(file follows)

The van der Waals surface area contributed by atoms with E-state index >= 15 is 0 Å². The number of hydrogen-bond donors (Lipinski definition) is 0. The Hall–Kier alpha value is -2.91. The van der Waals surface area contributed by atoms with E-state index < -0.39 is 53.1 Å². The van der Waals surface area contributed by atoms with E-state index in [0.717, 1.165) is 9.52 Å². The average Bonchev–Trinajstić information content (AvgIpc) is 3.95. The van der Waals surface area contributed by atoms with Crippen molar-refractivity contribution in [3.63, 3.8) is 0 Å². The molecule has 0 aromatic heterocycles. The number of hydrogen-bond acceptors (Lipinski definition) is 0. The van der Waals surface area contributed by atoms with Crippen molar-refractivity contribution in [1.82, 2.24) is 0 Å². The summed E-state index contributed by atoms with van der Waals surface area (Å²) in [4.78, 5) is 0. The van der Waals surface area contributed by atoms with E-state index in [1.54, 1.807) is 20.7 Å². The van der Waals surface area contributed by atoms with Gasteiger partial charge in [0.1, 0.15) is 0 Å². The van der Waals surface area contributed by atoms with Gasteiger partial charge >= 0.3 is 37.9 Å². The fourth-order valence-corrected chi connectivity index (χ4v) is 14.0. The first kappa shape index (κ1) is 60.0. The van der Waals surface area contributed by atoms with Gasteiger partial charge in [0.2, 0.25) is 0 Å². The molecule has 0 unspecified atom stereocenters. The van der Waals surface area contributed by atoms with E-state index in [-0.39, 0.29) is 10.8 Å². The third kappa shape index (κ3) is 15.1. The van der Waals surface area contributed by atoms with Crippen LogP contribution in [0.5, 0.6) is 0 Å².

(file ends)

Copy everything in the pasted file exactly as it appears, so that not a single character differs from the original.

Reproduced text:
The van der Waals surface area contributed by atoms with E-state index >= 15 is 0 Å². The number of hydrogen-bond donors (Lipinski definition) is 0. The Hall–Kier alpha value is -2.91. The van der Waals surface area contributed by atoms with E-state index < -0.39 is 53.1 Å². The van der Waals surface area contributed by atoms with E-state index in [0.717, 1.165) is 9.52 Å². The average Bonchev–Trinajstić information content (AvgIpc) is 3.95. The van der Waals surface area contributed by atoms with Crippen molar-refractivity contribution in [3.63, 3.8) is 0 Å². The molecule has 0 aromatic heterocycles. The number of hydrogen-bond acceptors (Lipinski definition) is 0. The van der Waals surface area contributed by atoms with Crippen molar-refractivity contribution in [1.82, 2.24) is 0 Å². The summed E-state index contributed by atoms with van der Waals surface area (Å²) in [4.78, 5) is 0. The van der Waals surface area contributed by atoms with E-state index in [1.54, 1.807) is 20.7 Å². The van der Waals surface area contributed by atoms with Gasteiger partial charge in [0.1, 0.15) is 0 Å². The van der Waals surface area contributed by atoms with Gasteiger partial charge >= 0.3 is 37.9 Å². The fourth-order valence-corrected chi connectivity index (χ4v) is 14.0. The first kappa shape index (κ1) is 60.0. The van der Waals surface area contributed by atoms with Gasteiger partial charge in [0.2, 0.25) is 0 Å². The molecule has 0 unspecified atom stereocenters. The van der Waals surface area contributed by atoms with E-state index in [-0.39, 0.29) is 10.8 Å². The third kappa shape index (κ3) is 15.1. The van der Waals surface area contributed by atoms with Crippen LogP contribution in [0.5, 0.6) is 0 Å².